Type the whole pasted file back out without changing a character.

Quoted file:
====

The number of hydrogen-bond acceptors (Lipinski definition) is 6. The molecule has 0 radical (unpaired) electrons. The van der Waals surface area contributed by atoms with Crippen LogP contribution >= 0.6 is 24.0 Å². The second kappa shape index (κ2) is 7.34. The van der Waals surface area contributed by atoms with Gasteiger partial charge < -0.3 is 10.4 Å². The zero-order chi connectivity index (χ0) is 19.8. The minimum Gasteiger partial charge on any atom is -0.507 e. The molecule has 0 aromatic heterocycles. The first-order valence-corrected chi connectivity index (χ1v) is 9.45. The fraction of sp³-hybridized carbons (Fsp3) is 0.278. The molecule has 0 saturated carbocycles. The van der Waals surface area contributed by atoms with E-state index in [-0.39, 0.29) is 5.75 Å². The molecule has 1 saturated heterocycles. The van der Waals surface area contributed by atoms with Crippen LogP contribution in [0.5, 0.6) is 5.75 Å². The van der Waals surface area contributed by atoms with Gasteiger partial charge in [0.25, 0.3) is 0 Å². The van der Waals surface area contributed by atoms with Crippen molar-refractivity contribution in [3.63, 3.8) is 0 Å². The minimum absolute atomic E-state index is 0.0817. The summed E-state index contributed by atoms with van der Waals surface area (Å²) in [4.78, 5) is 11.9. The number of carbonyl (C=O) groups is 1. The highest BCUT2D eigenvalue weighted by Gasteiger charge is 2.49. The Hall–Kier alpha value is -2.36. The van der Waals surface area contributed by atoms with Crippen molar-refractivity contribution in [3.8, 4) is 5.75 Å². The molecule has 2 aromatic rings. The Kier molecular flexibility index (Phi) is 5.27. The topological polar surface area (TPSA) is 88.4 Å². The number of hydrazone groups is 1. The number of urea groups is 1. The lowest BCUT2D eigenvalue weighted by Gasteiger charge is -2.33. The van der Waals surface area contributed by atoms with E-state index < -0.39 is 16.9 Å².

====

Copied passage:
The number of hydrogen-bond acceptors (Lipinski definition) is 6. The molecule has 0 radical (unpaired) electrons. The van der Waals surface area contributed by atoms with Crippen LogP contribution >= 0.6 is 24.0 Å². The second kappa shape index (κ2) is 7.34. The van der Waals surface area contributed by atoms with Gasteiger partial charge < -0.3 is 10.4 Å². The zero-order chi connectivity index (χ0) is 19.8. The minimum Gasteiger partial charge on any atom is -0.507 e. The molecule has 0 aromatic heterocycles. The first-order valence-corrected chi connectivity index (χ1v) is 9.45. The fraction of sp³-hybridized carbons (Fsp3) is 0.278. The molecule has 0 saturated carbocycles. The van der Waals surface area contributed by atoms with E-state index in [-0.39, 0.29) is 5.75 Å². The molecule has 1 saturated heterocycles. The van der Waals surface area contributed by atoms with Crippen LogP contribution in [0.5, 0.6) is 5.75 Å². The van der Waals surface area contributed by atoms with Gasteiger partial charge in [0.25, 0.3) is 0 Å². The van der Waals surface area contributed by atoms with Crippen molar-refractivity contribution in [3.63, 3.8) is 0 Å². The minimum absolute atomic E-state index is 0.0817. The summed E-state index contributed by atoms with van der Waals surface area (Å²) in [4.78, 5) is 11.9. The number of carbonyl (C=O) groups is 1. The highest BCUT2D eigenvalue weighted by Gasteiger charge is 2.49. The Hall–Kier alpha value is -2.36. The van der Waals surface area contributed by atoms with Crippen molar-refractivity contribution in [3.8, 4) is 5.75 Å². The molecule has 2 aromatic rings. The Kier molecular flexibility index (Phi) is 5.27. The topological polar surface area (TPSA) is 88.4 Å². The number of hydrazone groups is 1. The number of urea groups is 1. The lowest BCUT2D eigenvalue weighted by Gasteiger charge is -2.33. The van der Waals surface area contributed by atoms with E-state index < -0.39 is 16.9 Å².